Ron Evans, who runs a development company called The Hybrid Group, the maker of the open source robotics frameworks Cylon.js, spoke with me briefly in the exhibit hall at IoT World. He considers the Internet of Things to be another term for automation, something that businesses have been implementing for decades and will continue to do in the years to come.

Automation has real value, at the right place and the right time. What follow are a few companies trying to give voice to things and to ensure those messages are welcome and meaningful.

Automation alone doesn't lead to a better world. Imagine an API for condolences, a disloyal smart car that reports every driving infraction, or insurance companies tying policy prices to the caloric content of snacks purchased by credit card.

The Internet of Things could easily become the Tyranny of Things. It's up to us to make sure it's something better.

Thomas Claburn has been writing about business and technology since 1996, for publications such as New Architect, PC Computing, InformationWeek, Salon, Wired, and Ziff Davis Smart Business. Before that, he worked in film and television, having earned a not particularly useful ... View Full Bio

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PeterF028
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PeterF028,
User Rank: Moderator
5/27/2015 | 12:29:51 PM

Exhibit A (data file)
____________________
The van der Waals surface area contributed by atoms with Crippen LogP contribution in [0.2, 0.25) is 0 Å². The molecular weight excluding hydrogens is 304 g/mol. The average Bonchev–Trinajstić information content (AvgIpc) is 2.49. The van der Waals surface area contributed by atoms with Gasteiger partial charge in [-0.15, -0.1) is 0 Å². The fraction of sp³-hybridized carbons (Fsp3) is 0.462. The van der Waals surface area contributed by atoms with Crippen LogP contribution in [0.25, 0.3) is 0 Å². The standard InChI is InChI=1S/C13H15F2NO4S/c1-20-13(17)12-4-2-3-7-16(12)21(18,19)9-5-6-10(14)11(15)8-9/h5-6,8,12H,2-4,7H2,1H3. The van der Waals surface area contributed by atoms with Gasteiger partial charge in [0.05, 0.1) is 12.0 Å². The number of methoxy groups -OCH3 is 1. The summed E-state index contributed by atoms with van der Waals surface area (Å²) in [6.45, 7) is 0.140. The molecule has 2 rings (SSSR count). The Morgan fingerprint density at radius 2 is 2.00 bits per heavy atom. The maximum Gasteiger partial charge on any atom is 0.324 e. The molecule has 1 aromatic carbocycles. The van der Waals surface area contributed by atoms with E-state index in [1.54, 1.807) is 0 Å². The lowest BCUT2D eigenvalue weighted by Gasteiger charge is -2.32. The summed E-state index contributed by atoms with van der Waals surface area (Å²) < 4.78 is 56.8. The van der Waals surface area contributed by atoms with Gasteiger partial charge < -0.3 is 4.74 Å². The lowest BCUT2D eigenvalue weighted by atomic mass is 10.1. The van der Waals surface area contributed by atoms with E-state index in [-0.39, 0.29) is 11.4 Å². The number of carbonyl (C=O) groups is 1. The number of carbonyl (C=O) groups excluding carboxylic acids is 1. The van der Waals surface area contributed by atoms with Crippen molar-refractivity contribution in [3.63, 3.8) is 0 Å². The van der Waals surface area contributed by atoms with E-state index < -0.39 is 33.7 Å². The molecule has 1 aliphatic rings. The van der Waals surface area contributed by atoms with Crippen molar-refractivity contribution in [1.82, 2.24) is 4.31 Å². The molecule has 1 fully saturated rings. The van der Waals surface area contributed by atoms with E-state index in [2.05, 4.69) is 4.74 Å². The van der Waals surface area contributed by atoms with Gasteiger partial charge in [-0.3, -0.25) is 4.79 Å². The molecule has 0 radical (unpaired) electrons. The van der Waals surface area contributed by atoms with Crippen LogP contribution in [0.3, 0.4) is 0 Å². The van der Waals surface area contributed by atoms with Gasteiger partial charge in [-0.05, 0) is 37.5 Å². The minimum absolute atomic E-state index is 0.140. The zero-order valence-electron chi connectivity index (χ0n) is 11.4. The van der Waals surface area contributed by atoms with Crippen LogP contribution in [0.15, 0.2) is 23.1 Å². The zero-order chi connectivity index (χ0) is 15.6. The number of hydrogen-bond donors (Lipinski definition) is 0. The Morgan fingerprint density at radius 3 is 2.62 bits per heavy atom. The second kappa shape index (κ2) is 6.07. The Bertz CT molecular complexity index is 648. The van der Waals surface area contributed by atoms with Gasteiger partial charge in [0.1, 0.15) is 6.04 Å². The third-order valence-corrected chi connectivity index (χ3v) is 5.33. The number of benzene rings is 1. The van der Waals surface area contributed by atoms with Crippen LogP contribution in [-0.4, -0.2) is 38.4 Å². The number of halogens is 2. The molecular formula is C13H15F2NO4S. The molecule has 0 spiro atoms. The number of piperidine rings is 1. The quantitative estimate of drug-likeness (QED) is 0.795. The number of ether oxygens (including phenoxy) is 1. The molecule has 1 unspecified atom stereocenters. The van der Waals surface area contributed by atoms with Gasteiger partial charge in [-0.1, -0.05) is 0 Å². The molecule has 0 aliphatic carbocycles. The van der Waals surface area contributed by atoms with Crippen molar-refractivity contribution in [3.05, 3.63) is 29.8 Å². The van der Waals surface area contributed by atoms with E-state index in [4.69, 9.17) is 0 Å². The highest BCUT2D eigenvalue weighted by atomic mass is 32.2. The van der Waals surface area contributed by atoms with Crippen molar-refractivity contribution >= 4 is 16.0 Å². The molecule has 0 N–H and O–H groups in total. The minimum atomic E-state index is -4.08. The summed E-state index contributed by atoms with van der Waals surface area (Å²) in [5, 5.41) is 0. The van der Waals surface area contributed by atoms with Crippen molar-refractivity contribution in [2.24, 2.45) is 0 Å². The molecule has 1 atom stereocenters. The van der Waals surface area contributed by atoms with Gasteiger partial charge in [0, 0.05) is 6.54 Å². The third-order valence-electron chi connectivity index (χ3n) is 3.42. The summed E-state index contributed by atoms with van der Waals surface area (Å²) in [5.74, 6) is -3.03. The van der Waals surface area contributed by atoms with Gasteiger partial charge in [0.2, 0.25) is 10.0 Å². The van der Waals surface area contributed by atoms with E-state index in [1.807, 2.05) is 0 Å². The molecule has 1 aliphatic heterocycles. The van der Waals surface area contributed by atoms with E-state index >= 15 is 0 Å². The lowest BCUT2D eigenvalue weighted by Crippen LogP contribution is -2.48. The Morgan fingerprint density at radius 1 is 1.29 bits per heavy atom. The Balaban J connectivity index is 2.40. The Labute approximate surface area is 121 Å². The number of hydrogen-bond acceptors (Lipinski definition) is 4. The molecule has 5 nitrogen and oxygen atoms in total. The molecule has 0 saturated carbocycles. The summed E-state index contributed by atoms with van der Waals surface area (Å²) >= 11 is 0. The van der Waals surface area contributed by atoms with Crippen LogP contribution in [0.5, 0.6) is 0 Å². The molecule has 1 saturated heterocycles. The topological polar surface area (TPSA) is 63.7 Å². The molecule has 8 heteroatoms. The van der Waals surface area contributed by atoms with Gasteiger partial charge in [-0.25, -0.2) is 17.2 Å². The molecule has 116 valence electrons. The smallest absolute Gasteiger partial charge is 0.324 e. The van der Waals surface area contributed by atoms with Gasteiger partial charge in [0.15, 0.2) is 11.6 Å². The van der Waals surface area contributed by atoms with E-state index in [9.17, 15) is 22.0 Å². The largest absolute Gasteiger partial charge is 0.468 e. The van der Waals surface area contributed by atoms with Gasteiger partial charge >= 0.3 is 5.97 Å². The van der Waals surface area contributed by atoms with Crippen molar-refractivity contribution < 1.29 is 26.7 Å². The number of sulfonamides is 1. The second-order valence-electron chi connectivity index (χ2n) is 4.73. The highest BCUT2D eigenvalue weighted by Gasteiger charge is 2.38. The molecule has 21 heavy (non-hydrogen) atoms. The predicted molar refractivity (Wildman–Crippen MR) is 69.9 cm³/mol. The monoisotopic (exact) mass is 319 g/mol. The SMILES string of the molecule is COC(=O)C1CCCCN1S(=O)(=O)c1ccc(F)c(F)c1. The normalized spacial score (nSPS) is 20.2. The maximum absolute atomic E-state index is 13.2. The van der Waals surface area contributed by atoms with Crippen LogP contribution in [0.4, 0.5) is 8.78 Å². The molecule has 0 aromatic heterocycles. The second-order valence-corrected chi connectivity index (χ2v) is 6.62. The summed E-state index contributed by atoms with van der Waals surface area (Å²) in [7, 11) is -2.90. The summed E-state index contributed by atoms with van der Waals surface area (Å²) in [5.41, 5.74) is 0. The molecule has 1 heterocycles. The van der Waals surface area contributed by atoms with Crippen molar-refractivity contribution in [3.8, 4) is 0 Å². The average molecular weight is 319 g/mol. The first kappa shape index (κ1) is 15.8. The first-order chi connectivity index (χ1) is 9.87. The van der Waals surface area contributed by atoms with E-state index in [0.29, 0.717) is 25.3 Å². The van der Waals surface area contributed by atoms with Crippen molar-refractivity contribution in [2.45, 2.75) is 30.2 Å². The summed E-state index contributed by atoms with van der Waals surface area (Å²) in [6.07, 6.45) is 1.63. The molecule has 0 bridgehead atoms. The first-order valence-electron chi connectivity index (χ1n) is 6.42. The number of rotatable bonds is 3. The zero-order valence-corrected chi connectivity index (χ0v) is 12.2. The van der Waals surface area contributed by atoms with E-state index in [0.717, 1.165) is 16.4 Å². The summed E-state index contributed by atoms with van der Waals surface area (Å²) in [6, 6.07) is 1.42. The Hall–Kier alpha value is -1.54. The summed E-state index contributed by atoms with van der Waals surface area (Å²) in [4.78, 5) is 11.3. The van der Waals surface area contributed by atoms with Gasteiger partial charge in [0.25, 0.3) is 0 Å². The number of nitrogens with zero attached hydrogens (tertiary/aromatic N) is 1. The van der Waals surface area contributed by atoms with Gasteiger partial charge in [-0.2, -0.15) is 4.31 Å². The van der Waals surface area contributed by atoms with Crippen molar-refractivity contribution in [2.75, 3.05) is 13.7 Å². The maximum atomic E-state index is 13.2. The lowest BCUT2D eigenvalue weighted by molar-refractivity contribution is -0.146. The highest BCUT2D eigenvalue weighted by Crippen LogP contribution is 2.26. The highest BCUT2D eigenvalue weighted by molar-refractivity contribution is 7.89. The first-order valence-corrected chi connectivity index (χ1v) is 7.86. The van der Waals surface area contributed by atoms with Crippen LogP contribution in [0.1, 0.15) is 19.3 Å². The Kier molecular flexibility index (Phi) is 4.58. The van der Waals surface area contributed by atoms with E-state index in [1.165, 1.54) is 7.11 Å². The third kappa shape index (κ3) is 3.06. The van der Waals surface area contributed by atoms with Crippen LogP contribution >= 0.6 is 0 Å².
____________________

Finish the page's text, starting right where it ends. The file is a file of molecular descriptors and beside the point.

Pending challenge
Bottom line: not everything needs to be connected in the IoT that we are envisioning. However, I would argue if its possible to gain insight through any data collected, even a dumb item may prove somewhat useful. Of course, the challenge in connecting SOOO many things will be that it will create noise that in many instance lacks significant benefit.  Should be fun watching this space grow. Peter Fretty, IDG blogger working on behalf of CSC
Ariella
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Ariella,
User Rank: Author
5/27/2015 | 11:55:24 AM
Re: Ugh...
<Again - I'll beat my drum here - just because we CAN put sensors on everything doesn't mean it is a good idea.> Just so you don't feel like you're playing solo, @GAProgrammer, I'll chime in with, I agree 100%
GAProgrammer
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GAProgrammer,
User Rank: Ninja
5/15/2015 | 3:37:03 PM
Ugh...
Ignoring the dogmatic beating of the climate change drum here and in the comments, most of these don't have any practical applications. The model doesn't do what you claim - it just shows that all of those things CAN be connected. My car doesn't need to connect to my irrigation system. Why does my house even need to know that my car is approaching? Are people really that lazy that they can't push a button for a garage door opener and turn on the lights when I get home (if I even need to - my family may already be there). I laugh everytime I see most of the hype for the "connected home", since most of the use cases are based on a single person living there!